For the first time in his 65 year history, the King of the Monsters came to San Diego Comic Con this year. Contrary to what many might assume, Toho’s Godzilla booth was not victory lap for the titanic star’s latest film outing stateside, but a celebration of the entire franchise with gems from throughout its history scattered about. This made for something of a unique booth, as there’s really no big product to push, save from a small number of exclusive toys that can be purchased at an attached store. Instead the booth serves as something of a small scale museum.
The Toho staff certainly seem to have had a museum exhibit in mind when they put the booth together, with historical objects juxtaposed against informational paragraphs and bits of trivia on the walls. The booth was designed by Godzilla: Rulers of Earth writer Chris Mowry and demonstrates his encyclopedic knowledge of the brand as well as his concern for longtime fans and newcomers alike. The set up is not small, but neither is it large for SDCC and much of it is taken up by the store and a photo booth. As such, and somewhat appropriately, the booth works upwards, filling every wall with information and images of the King of the Monsters and his entourage.
The crown jewel of the exhibit is the Godzilla suit used in filming Godzilla 2000: Millennium, known to fans as the MireGoji suit. In a rare opportunity for fans, the complete suit is not only on display but set up in a photo booth so you can square off with Gojira himself! Fans can choose from one of four different backgrounds (San Diego, under the wings of Mothra on Monster Island, in the sights of King Ghidorah, or amidst a volcano as Rodan looks on) and pose however they like, with a dedicated editor on hand to make sure their showdown is worthy of a Toho throwdown. The line can be a little long at various points of the day, but, thanks to the space constraints, much of your time can be spent looking at the rest of the exhibit.
The MireGoji suit is something to behold. It’s a good suit to exhibit, both because of its relative youth and because of its abundant and distinctive texture. It’s smaller than you might think up close, this design being given a notable hunch, and there are a few places where you can see the wear of time, but it does little to take away from the excitement. Being a nerd and a sentimentalist, I opted against the classic poster square off and tried to put together a quieter scene, based on my favorite moment in Godzilla vs. King Ghidorah (1991).
Beyond the photo booth are glass displays filled with all manner of toys and merch. Obviously some of the most impressive are the S.H. Monster Arts figures. Godzillas from throughout the franchise are represented, with particularly nice incarnations of the 1963 KingGoji design and and the impressively beefy anime Godzilla. There are also plenty of cuter (and cheaper) chibi versions of the kaiju on display.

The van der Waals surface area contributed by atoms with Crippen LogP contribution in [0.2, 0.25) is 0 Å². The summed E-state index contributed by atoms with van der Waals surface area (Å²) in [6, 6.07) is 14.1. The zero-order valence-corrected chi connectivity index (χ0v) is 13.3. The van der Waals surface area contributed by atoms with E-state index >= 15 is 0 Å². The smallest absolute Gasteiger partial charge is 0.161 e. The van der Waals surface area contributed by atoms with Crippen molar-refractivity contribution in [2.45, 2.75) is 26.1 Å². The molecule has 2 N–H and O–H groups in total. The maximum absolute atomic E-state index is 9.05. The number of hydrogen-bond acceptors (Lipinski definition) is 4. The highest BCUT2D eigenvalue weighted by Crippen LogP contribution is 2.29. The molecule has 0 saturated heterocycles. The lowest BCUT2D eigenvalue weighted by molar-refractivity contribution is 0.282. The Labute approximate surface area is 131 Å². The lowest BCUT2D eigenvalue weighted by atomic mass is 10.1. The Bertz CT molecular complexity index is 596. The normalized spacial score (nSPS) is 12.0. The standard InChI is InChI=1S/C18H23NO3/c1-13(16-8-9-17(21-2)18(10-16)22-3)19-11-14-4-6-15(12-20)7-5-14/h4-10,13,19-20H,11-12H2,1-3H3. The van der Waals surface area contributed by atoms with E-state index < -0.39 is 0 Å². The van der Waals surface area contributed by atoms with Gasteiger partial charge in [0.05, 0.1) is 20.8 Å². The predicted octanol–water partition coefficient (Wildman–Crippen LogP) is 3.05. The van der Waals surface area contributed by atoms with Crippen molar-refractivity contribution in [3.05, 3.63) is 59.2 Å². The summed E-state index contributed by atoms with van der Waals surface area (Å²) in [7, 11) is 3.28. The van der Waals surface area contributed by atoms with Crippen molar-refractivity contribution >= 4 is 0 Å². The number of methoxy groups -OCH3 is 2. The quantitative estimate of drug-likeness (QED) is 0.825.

But, even alongside MireGoji, the most impressive part of the exhibition for me is a case containing a slew of props and costume pieces. There are props as old as the Oxygen Destroyer from the original Gojira (1954) and as new as the ORCA from Godzilla: King of the Monsters (2019). Between them are Showa Era classics, like the heads used for Mothra and Ghidorah, and more recent designs, like the Super X2 prop from Godzilla vs. Biollante (1989).
I think my favorite is the head of the final form Destoroyah costume. Unlike nearly every other piece in the collection, I think it actually looks bigger in person. It’s certainly sizable, with loads of molded detail, and the fact that Destoroyah’s head is actually relatively small for her body gives you a sense of just how imposing the full costume must have been. The VS series holds a mixed place in the memories of Godzilla fans, but I hold that the costumes and designs are some of the most vivid and lifelike of the series.
Speaking of the Heisei designs, the big attraction on the first two days was acclaimed tokusatsu artist and designer Shiji Nishikawa, who was on hand drawing and signing autographs. Against the far wall of the exhibit, Nishikawa drew a sharp and massive mural of Godzilla and most of his rogues gallery. Then, on day 2, Nishikawa sat down to sign personalized autographs. The line was capped early but, it still kept Nishikawa at the booth for hours as he patiently sketched on each attendee’s provided poster board. I was not fully aware of Nishikawa’s influence on the series when I arrived at Comic Con, but it was amazing to see just how iconic his designs and style have been on the brand and how quickly he can imbue those qualities into a sketch.
After all was said and done I talked to a Toho employee and asked what his takeaway from the show was. For him, it was all about the outpouring of love for Godzilla. Toys and promotional materials were running low early into the second day of the four day show and the booth was packed through the day. Toho apparently wasn’t certain how much affection the quickly assembled booth would receive, but fans of every age flocked to it, many with parents that introduced them to the franchise or children they hope to share their passion with in turn.
You can find Toho Studios and Godzilla at SDCC booth #3535